Prepare Your Holding Statement and Customer Communication

Remember the key elements to your holding statement:

  • The Facts: While your facts are likely limited early on, acknowledging the attack is important. Take ownership and don’t hide from the reality of the situation. (e.g., “We discovered a cyberattack that has impacted XX% of our customers.”)
  • Empathy: Put yourself in your customers’ shoes. They want to know that you care about the integrity of their data. (e.g., “We take the utmost care in the integrity of our customers’ data.”)
  • Action: State the actions that are being taken to address the cyberattack. (e.g., “We are working with a third party to investigate the attack.”)
  • Expectation Setting: Define when you will be in touch next with updates. This last piece is critically important, especially for cyberattacks that are not yet contained. While you don’t want to outline a day/time it will be contained (unless you’re highly confident that it is accurate), you do want to set expectations on when customers (and other external stakeholders) will get an update from you. (e.g., “We will provide an update by 5 p.m. ET.”)
    • Your holding statement should be succinct, but its goal should be to provide confidence that you’re addressing the issue swiftly and head on and are working in the best interest of your customers.
    • With cyberattacks, if you are able to alleviate concerns around the cyberattack not impacting PII, that is a critical piece to address. Your customer communication – which is typically the holding statement in an email form – should also supply an email address to funnel customer inquiries.

Suggested Read: Issues Response Framework: Guiding Your Internal and External Communications

crisis communications advice

Prepare Your FAQs

While you may not need to use these, outlining questions you may receive from customers and the media allows you to be prepared with responses. You may also want to consider support materials (e.g. your privacy policy or past blog posts on how you manage data) to point to published materials on how you handle data. If appropriate, you may also choose to share these FAQs internally; for example, with your sales and customer care team, to be prepared to answer customer questions.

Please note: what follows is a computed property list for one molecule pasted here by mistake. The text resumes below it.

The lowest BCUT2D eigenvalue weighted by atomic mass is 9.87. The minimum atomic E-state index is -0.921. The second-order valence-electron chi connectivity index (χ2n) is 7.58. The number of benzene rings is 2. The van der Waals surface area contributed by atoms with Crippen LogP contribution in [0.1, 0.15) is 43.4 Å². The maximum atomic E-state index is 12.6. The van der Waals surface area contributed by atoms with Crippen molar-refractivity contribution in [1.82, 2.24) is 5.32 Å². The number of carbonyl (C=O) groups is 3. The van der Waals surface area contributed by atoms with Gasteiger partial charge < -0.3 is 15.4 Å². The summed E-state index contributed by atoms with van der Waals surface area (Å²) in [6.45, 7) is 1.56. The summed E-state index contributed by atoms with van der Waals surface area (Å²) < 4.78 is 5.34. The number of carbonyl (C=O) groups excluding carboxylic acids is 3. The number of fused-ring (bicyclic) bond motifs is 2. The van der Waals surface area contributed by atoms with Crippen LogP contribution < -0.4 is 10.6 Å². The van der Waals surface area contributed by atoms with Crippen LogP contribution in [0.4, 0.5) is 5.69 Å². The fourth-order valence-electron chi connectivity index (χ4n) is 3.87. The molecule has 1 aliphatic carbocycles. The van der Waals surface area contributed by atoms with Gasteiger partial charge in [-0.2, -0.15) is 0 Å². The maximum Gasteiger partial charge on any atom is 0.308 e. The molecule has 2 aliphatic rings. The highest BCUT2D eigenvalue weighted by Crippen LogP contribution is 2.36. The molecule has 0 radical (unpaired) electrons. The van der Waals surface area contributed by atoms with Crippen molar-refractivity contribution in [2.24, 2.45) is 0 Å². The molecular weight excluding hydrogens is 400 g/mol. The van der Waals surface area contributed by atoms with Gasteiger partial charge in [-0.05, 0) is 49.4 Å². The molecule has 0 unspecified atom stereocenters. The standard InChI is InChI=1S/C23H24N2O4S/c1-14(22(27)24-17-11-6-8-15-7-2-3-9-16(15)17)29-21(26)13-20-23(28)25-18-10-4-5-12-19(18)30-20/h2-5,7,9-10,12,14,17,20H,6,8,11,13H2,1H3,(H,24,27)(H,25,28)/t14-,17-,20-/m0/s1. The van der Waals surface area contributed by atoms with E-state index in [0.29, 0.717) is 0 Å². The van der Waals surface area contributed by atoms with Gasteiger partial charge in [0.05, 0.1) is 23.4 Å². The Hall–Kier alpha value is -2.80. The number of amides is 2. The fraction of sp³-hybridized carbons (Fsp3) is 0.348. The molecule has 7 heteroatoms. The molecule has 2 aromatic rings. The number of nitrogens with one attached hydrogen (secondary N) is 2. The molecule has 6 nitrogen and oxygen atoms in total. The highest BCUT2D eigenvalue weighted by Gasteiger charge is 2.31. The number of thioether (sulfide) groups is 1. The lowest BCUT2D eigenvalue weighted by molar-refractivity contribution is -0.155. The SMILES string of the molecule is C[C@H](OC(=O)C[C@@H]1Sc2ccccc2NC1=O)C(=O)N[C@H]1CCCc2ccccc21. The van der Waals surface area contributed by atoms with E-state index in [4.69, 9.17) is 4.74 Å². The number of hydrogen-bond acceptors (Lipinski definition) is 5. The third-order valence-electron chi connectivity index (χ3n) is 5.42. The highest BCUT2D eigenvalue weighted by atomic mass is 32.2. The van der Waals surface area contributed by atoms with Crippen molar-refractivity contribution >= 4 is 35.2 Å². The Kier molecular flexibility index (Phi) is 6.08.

Develop Your Media Strategy

While customer communication is typically the first order of business during a cyberattack, you also need to have an agreed-upon media strategy. Will you proactively or reactively share your holding statement? Where will media inquiries be funneled and who is the spokesperson?

In a Level 1 crisis, a proactive strategy may be in order (getting out in front of the inquiries). In other levels of crises, it may be just responding with the holding statement that has been prepared. We typically do not recommend media interviews while in the midst of the crisis. A holding statement that is updated as needed is the right response, as getting the cyberattack resolved is the primary focus. For Level 1 crises, you may also appoint a place on your site (for example, your blog) where you update your holding statement with a date/time stamp. This is where you can point press to for consistent updates on the crisis.

“We typically do not recommend media interviews while in the midst of the crisis. A holding statement that is updated as needed is the right response, as getting the cyberattack resolved is the primary focus.”

Ensure Your Team Knows Where to Funnel Questions

Whether it’s your sales team, customer care team or your internal staff, make sure your team knows who to funnel inquiries to and who the appropriate person is to address the questions.

Listen & Monitor

This step is critically important, as tuning into key channels – customer care team inquiries, internal team questions, activity on your social channels, media inquiries and/or coverage of the cyberattack – will play a role in your evolving strategy.

In the scenario where you’re getting more inquiries and the cyberattack is gaining more public visibility, it can turn your Level 2 crisis into a Level 1 crisis. Set up a cadence for reporting out regularly on this listening and monitoring (even if it’s to say there are no updates!). If your social media channels are heating up with inquiries, you may consider posting your holding statement somewhere on your site (homepage or blog) and pointing all social media inquiries to that holding statement.

Suggested Reading: Issues Response: Mitigating a Sticky Social Situation

social media crisis communications strategies

Be Fluid & Agile

As a crisis evolves, so does the level of response. While an agreed upon “reactive” strategy might have been in place, an ongoing attack may require a shift to a “proactive” response. There is no hard and fast rule for when this shift happens, so you need to be prepared to be agile and fluid. Customer inquiries, media inquiries or activity on your social channels can quickly move a reactive strategy into a more aggressive proactive strategy.

While the cyberattack can be difficult to navigate, there are opportunities to turn a negative into a positive. In fact, your key learnings just might be the start of your next thought leadership platform.

Stay tuned for our next IRT blog on best practices for handling internal comms when working through crises and issues.

Need more crisis communications advice? Download our guide.

 

crisis communications plan